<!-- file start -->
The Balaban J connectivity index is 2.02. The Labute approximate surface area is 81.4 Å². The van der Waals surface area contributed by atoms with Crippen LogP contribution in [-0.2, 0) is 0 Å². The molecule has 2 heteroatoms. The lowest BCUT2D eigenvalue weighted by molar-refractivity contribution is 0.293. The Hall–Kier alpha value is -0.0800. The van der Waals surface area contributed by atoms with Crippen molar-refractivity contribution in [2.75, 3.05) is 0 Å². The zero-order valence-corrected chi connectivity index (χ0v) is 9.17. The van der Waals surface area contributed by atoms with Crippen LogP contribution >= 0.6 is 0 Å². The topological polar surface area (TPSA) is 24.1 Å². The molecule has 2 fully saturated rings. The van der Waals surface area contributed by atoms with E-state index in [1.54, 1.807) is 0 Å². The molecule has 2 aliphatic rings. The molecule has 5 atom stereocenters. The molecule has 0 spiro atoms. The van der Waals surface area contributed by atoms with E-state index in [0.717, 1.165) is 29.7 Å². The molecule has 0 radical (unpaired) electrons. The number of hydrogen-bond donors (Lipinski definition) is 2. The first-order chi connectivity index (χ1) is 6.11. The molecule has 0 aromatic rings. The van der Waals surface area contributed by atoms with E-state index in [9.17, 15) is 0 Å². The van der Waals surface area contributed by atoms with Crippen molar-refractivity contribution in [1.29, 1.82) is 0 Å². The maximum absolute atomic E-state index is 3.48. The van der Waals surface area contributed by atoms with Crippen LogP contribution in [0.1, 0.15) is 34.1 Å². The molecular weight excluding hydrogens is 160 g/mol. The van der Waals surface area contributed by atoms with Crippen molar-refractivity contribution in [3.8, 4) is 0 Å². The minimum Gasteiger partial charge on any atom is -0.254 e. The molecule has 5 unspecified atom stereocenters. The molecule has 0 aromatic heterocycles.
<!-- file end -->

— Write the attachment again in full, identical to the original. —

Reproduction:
The Balaban J connectivity index is 2.02. The Labute approximate surface area is 81.4 Å². The van der Waals surface area contributed by atoms with Crippen LogP contribution in [-0.2, 0) is 0 Å². The molecule has 2 heteroatoms. The lowest BCUT2D eigenvalue weighted by molar-refractivity contribution is 0.293. The Hall–Kier alpha value is -0.0800. The van der Waals surface area contributed by atoms with Crippen molar-refractivity contribution in [2.75, 3.05) is 0 Å². The zero-order valence-corrected chi connectivity index (χ0v) is 9.17. The van der Waals surface area contributed by atoms with Crippen LogP contribution >= 0.6 is 0 Å². The topological polar surface area (TPSA) is 24.1 Å². The molecule has 2 fully saturated rings. The van der Waals surface area contributed by atoms with E-state index in [1.54, 1.807) is 0 Å². The molecule has 2 aliphatic rings. The molecule has 5 atom stereocenters. The molecule has 0 spiro atoms. The van der Waals surface area contributed by atoms with E-state index in [0.717, 1.165) is 29.7 Å². The molecule has 0 radical (unpaired) electrons. The number of hydrogen-bond donors (Lipinski definition) is 2. The first-order chi connectivity index (χ1) is 6.11. The molecule has 0 aromatic rings. The van der Waals surface area contributed by atoms with E-state index in [9.17, 15) is 0 Å². The van der Waals surface area contributed by atoms with Crippen molar-refractivity contribution in [1.29, 1.82) is 0 Å². The maximum absolute atomic E-state index is 3.48. The van der Waals surface area contributed by atoms with Crippen LogP contribution in [0.1, 0.15) is 34.1 Å². The molecular weight excluding hydrogens is 160 g/mol. The van der Waals surface area contributed by atoms with Crippen molar-refractivity contribution in [3.8, 4) is 0 Å². The minimum Gasteiger partial charge on any atom is -0.254 e. The molecule has 5 unspecified atom stereocenters. The molecule has 0 aromatic heterocycles.